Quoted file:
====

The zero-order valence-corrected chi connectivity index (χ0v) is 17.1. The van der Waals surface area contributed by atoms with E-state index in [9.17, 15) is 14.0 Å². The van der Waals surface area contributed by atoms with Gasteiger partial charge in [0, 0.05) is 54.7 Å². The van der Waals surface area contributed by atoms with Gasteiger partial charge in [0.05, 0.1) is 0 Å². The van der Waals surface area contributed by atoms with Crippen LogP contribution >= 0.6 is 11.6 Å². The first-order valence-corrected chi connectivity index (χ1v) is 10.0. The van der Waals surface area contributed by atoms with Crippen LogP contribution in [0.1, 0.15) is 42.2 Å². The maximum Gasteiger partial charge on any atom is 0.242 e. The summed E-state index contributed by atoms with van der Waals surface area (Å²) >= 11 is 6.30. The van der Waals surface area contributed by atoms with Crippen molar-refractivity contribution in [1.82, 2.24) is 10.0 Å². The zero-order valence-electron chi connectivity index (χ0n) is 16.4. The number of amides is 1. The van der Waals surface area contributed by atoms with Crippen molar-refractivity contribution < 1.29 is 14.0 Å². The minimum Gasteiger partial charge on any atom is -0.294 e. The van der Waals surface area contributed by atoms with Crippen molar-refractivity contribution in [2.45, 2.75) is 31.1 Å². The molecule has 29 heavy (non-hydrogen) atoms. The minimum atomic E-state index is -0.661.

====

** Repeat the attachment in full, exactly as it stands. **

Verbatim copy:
The zero-order valence-corrected chi connectivity index (χ0v) is 17.1. The van der Waals surface area contributed by atoms with E-state index in [9.17, 15) is 14.0 Å². The van der Waals surface area contributed by atoms with Gasteiger partial charge in [0, 0.05) is 54.7 Å². The van der Waals surface area contributed by atoms with Gasteiger partial charge in [0.05, 0.1) is 0 Å². The van der Waals surface area contributed by atoms with Crippen LogP contribution >= 0.6 is 11.6 Å². The first-order valence-corrected chi connectivity index (χ1v) is 10.0. The van der Waals surface area contributed by atoms with Crippen LogP contribution in [0.1, 0.15) is 42.2 Å². The maximum Gasteiger partial charge on any atom is 0.242 e. The summed E-state index contributed by atoms with van der Waals surface area (Å²) >= 11 is 6.30. The van der Waals surface area contributed by atoms with Crippen molar-refractivity contribution in [1.82, 2.24) is 10.0 Å². The zero-order valence-electron chi connectivity index (χ0n) is 16.4. The number of amides is 1. The van der Waals surface area contributed by atoms with Crippen molar-refractivity contribution < 1.29 is 14.0 Å². The minimum Gasteiger partial charge on any atom is -0.294 e. The van der Waals surface area contributed by atoms with Crippen molar-refractivity contribution in [2.45, 2.75) is 31.1 Å². The molecule has 29 heavy (non-hydrogen) atoms. The minimum atomic E-state index is -0.661.